Ten years ago I was running a nonprofit organization that focused on keeping young people out of the criminal justice system. At the time we were screaming (not literally, of course) – trying to get someone to notice that a huge contributor to both educational disparities for students of color and their over-representation in the juvenile justice system was the rate at which they were being suspended from school. No one was listening.
Little did I know at the time that the Bush administration had stopped collecting data on racial disparities in our public schools. There wasn’t much push-back to that. It was simply a matter of “what we don’t see doesn’t exist.”
One in five black boys and more than one in 10 black girls received an out-of-school suspension. Over all, black students were three and a half times as likely to be suspended or expelled than their white peers.
Armed with that information (fascinating graphic at that link), the Departments of Education and Justice set out to do something about it. For example, DoE’s Civil Rights Division began investigating school districts with significant disparities in their discipline practices. And DoJ filed suit against the district in Meridian, MS for some of the most egregious practices in the country – leading to a consent decree.
“Ordinary troublemaking can sometimes provoke responses that are overly severe, including out of school suspensions, expulsions and even referral to law enforcement and then you end up with kids that end up in police precincts instead of the principal’s office,” Holder said in a statement.
Finally we could stop screaming…someone (the U.S. Attorney General no less) noticed! Since then, there has been a lot of talk about the school-to-prison pipeline. There was even a Senate hearing on the topic.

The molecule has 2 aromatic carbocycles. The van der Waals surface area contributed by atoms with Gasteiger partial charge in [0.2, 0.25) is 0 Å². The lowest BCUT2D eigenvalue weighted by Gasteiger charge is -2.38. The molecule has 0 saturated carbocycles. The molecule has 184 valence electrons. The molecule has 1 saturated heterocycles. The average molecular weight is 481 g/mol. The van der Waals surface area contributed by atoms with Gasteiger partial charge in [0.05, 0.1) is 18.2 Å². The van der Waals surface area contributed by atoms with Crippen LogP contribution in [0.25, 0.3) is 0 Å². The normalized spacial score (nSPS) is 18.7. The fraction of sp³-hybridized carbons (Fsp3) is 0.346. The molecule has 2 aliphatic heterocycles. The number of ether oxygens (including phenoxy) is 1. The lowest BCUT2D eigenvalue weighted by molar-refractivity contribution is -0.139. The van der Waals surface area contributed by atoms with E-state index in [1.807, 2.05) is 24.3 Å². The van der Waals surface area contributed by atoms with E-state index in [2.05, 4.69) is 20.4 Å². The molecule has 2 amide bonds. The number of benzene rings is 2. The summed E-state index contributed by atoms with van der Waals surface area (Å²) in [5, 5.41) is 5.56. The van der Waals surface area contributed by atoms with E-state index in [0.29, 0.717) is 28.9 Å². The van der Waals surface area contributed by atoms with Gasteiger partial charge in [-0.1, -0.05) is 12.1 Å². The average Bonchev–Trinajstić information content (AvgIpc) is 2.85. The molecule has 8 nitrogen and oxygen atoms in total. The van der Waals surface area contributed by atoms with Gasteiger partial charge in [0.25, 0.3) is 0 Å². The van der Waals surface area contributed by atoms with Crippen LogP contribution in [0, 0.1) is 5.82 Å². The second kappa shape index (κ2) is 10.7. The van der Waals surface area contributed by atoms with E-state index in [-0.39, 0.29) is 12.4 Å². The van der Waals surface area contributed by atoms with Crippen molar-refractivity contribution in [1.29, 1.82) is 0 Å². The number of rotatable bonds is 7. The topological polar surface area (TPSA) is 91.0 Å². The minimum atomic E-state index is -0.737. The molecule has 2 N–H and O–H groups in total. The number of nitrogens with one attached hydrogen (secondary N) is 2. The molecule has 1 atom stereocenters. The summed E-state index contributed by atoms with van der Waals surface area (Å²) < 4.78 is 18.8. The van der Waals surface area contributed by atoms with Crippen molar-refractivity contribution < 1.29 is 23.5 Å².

Reforms such as these are pain-stakingly slow because – like law enforcement and criminal justice reform – the bulk of the responsibility lies with local governments. But if, over the last few years, you’ve heard stories at either the national or local level about how school suspensions contribute to educational disparities, it is likely a result of the fact that the federal government has gotten active in both collecting the data and pressing for change.
These are the kinds of things I think about when Michael Eric Dyson says:
Obama will undoubtedly go down as one of the most important presidents in our nation’s history. But his accomplishments on race will not be what gain him that distinction.
As someone who worked in the trenches for years on an issue that was upending the lives of countless black and brown students on a daily basis, I disagree. This is but one area where the Obama administration has helped ignite just the kind of change we all hoped for.